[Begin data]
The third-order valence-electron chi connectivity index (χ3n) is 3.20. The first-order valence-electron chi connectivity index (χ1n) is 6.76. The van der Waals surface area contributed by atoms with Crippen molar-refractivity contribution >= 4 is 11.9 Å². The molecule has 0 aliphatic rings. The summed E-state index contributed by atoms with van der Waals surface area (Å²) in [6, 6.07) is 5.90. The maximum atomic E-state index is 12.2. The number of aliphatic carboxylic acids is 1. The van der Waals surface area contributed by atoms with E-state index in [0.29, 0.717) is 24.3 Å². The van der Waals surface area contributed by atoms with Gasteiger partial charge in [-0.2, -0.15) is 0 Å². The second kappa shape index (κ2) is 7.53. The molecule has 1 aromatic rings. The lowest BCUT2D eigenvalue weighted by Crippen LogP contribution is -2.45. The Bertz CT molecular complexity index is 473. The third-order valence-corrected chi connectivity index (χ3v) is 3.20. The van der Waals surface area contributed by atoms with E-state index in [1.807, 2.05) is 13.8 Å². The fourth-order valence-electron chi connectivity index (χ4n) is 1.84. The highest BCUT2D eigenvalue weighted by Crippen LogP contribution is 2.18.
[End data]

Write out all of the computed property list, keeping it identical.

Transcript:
The third-order valence-electron chi connectivity index (χ3n) is 3.20. The first-order valence-electron chi connectivity index (χ1n) is 6.76. The van der Waals surface area contributed by atoms with Crippen molar-refractivity contribution >= 4 is 11.9 Å². The molecule has 0 aliphatic rings. The summed E-state index contributed by atoms with van der Waals surface area (Å²) in [6, 6.07) is 5.90. The maximum atomic E-state index is 12.2. The number of aliphatic carboxylic acids is 1. The van der Waals surface area contributed by atoms with E-state index in [0.29, 0.717) is 24.3 Å². The van der Waals surface area contributed by atoms with Gasteiger partial charge in [-0.2, -0.15) is 0 Å². The second kappa shape index (κ2) is 7.53. The molecule has 1 aromatic rings. The lowest BCUT2D eigenvalue weighted by Crippen LogP contribution is -2.45. The Bertz CT molecular complexity index is 473. The third-order valence-corrected chi connectivity index (χ3v) is 3.20. The van der Waals surface area contributed by atoms with E-state index in [1.807, 2.05) is 13.8 Å². The fourth-order valence-electron chi connectivity index (χ4n) is 1.84. The highest BCUT2D eigenvalue weighted by Crippen LogP contribution is 2.18.